“Focus on what you’re interested in. If you’re comparing yourself to others all the time and you’re going down that path, have a real reflection of ‘okay, what do I like? And what am I interested in?’ and try and cultivate those hobbies,” Henrietta explained.
It may be a good place to start by thinking about the activities or feelings that bring you the most joy. Perhaps you enjoy talking to lots of people during lunchtime at school, maybe you like borrowing a good book from the school library or maybe you love playing soccer!
Give it a really good think. What do you find the most joy in? If you could spend your time doing absolutely anything, what would it be? Try and think of these without external influences.
It doesn’t matter if your friends like that activity or not. Figure out who you are and what you like. Once you figure that out, you can work on those enjoyable skills and build confidence in one activity at a time.
Henrietta added, “Spend time doing those things because if you’re sitting at home, feeling depressed or anxious and you’re comparing yourself to images of other people. You could be spending that time in a soccer club or in an art class. Start actually doing the things that you’re interested in because if you’re creating or in the now, it’ll be harder to have those negative thoughts.”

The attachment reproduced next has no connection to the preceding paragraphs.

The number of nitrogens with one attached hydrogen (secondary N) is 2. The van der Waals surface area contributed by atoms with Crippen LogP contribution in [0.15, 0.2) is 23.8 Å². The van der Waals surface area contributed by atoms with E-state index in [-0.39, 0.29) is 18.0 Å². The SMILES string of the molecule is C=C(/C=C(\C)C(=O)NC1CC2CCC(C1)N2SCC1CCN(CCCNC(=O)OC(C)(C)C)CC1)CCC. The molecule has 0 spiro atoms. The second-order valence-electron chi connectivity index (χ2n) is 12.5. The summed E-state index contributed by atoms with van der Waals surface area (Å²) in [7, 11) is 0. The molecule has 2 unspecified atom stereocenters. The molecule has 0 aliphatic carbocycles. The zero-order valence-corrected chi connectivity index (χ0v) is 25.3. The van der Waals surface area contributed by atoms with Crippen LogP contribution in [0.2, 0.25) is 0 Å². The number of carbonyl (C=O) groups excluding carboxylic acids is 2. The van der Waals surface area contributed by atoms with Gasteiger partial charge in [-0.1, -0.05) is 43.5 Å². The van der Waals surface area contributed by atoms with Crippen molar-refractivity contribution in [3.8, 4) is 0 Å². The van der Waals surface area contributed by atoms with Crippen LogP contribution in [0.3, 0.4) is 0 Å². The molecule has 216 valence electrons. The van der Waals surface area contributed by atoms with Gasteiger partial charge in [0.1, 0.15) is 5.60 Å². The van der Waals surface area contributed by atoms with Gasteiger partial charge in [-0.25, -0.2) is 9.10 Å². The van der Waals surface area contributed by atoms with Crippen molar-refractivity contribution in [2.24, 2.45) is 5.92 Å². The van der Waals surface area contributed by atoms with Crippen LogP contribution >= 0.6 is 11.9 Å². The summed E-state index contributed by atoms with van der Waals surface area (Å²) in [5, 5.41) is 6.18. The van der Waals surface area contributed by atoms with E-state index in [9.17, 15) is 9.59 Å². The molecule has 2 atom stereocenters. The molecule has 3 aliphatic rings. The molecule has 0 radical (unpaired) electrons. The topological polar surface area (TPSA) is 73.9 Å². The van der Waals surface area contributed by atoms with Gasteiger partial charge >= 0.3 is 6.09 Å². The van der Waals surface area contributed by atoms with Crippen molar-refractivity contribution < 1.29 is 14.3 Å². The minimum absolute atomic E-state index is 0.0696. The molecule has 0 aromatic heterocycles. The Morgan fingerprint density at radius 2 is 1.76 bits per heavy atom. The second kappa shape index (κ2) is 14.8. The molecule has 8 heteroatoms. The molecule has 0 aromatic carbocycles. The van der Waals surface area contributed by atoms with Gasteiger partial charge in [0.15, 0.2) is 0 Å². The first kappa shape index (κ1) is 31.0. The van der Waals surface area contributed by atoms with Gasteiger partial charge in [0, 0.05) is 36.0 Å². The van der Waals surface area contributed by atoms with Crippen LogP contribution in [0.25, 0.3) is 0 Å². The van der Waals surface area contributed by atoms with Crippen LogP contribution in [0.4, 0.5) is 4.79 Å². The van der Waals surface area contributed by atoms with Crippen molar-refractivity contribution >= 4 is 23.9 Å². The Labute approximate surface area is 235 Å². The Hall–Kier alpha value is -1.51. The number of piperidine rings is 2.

Tip #5: Remember that confidence is a skill — it can be learned
We touched on this before but Henrietta confirmed our theory. You are not born with a particular state of confidence and you’re not always going to have the same amount of confidence as you do right now.
It’s all to do with what you’re consuming — whether that’s television that tells you being in the library isn’t cool or social media posts that you’re comparing yourself to.
As we said, your level of confidence often depends on what other people have told you in the past. Maybe a teacher has told you that you’re not good at focusing or maybe a peer has told you that you’re not funny. We take those things to heart and they can often be detrimental to our self confidence. Either way, we can work through those feelings. It is possible!
“This is an inherent human issue so it’s something that’s part of life. I would say that confidence is a skill most of the time. So, it’s so important to find confidence and knowing who you are, I’d say, is how you cultivate confidence. You have to kind of somehow let go and be able to embarrass yourself and push through that barrier.”
The most straightforward path to building confidence is to give things a go! Inevitably, this will result in some embarrassment but if you keep exposing yourself to new things, the embarrassment will morph into happiness that you tried something new.
Also, if something is humiliating, then it’s most likely that you find it far more humiliating than others do. Other people may even be wishing that they had the confidence that you had to try it!